There are only two real question marks. In the back, AJ Soares has been preferred for most of the past two years over Darrius Barnes, but Soares had a minor hamstring issue recently that opened the door for Barnes, who may have played his way into the starting role for the time being. If Barnes does end up getting the start, United should be very aware of his long throw-in, which is the most deadly in MLS. It's not just about distance: Barnes fires his throw-ins towards the area with the kind of velocity you tend to associate with a traditional cross. Anywhere within 40-45 yards of goal, and Barnes is within range.
The other question mark is Jerry Bengtson, who is probably going to play despite playing all 180 minutes for Honduras in their two World Cup qualifying wins over Cuba (scoring once in each game to boot). If Bengtson has some small knock that Heaps wants to protect, or if he's just too tired to start, I would expect to see 17 year old Diego Fagundez - who played 73 minutes in New England's win over the Crew - get the start and be replaced by Bengtson in the early portion of the second half. It's also possible that Fagundez, a more natural second forward than Dimitry Imbongo, starts alongside Bengtson.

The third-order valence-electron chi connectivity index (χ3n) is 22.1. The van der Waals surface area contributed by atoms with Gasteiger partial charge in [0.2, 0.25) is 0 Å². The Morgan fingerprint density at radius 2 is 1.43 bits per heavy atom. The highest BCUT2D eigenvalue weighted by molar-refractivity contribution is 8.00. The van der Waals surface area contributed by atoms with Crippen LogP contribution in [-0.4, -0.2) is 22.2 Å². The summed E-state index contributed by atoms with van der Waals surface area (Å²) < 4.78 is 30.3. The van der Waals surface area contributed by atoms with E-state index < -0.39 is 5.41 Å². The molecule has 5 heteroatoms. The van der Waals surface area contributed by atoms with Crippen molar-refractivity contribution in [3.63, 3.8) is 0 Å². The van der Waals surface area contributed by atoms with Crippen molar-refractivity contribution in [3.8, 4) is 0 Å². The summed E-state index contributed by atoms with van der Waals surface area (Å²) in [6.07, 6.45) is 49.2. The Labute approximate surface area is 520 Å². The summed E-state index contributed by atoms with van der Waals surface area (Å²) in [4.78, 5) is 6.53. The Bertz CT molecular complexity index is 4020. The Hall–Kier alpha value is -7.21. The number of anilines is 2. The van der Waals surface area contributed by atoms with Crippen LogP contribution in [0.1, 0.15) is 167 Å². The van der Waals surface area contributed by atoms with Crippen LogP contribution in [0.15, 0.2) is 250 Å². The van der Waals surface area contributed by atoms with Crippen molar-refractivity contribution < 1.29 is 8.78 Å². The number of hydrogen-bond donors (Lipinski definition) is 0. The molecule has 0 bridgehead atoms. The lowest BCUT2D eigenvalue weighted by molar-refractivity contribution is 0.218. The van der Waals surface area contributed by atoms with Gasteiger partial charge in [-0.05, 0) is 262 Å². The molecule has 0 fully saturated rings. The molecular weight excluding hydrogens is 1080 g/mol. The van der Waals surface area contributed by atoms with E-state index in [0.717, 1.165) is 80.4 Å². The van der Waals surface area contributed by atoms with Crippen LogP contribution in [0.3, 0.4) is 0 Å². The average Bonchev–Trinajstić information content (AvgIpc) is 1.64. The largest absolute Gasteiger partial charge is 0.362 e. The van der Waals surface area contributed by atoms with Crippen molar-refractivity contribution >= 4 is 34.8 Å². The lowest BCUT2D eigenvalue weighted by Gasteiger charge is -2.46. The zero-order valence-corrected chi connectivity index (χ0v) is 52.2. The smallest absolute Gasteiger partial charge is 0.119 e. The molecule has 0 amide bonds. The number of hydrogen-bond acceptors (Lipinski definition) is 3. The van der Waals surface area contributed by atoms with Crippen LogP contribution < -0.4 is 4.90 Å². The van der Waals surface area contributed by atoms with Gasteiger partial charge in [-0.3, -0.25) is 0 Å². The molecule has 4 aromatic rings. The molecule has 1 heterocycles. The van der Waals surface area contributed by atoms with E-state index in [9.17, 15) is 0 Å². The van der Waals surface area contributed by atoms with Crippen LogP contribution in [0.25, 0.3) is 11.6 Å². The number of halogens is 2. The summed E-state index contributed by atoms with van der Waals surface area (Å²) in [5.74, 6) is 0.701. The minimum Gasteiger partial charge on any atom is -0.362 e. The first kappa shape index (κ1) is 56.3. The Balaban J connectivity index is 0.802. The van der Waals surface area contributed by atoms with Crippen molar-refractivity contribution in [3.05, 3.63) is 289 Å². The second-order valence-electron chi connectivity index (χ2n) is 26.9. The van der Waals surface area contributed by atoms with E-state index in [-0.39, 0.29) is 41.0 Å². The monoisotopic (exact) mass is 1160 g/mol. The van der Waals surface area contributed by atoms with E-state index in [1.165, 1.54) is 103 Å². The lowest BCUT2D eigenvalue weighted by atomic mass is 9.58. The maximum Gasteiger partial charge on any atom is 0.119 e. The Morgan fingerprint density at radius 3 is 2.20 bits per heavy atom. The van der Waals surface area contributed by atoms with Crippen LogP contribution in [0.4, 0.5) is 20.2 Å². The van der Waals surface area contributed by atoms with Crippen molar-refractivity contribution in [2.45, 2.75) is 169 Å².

In the intro, I mentioned that Feilhaber is buried on the Revolution bench. In his place has been energetic utility player Ryan Guy, who has taken advantage of his new starting role with some quality performances. Guy was previously best known as that one American playing in the League of Ireland, and came back to the US known primarily as a winger. As a Rev, however, Guy has played all over the place: both wings, right back, withdrawn forward, lone striker, defensive midfield, and now a more box-to-box role alongside former United stalwart Clyde Simms.
Guy isn't exactly the world's best player - utility guys never are - but he never stops running. If Branko Boskovic is going to play (highly likely now that Marcelo Saragosa is apparently doubtful with a hamstring strain), he has to be prepared for Guy to always be buzzing around him, and the rest of the midfield will need to take note of any late runs he makes out of the middle to join the attack. Those can come down the middle, but he is a former winger, so he can also swap spots with a wide man for a move forward here or there.
Benching Feilhaber and trading Joseph away has also seen the Revs drop the surprisingly attractive soccer Heaps had them playing earlier this season in favor of a more scrappy, blue-collar approach. The Revs might have played some nice soccer before, but it left a defense that (on paper, at least) is simply not MLS quality exposed. The idea of late has been to keep games tight and hope for players like Lee Nguyen or Bengtson to make do with fewer chances to go forward.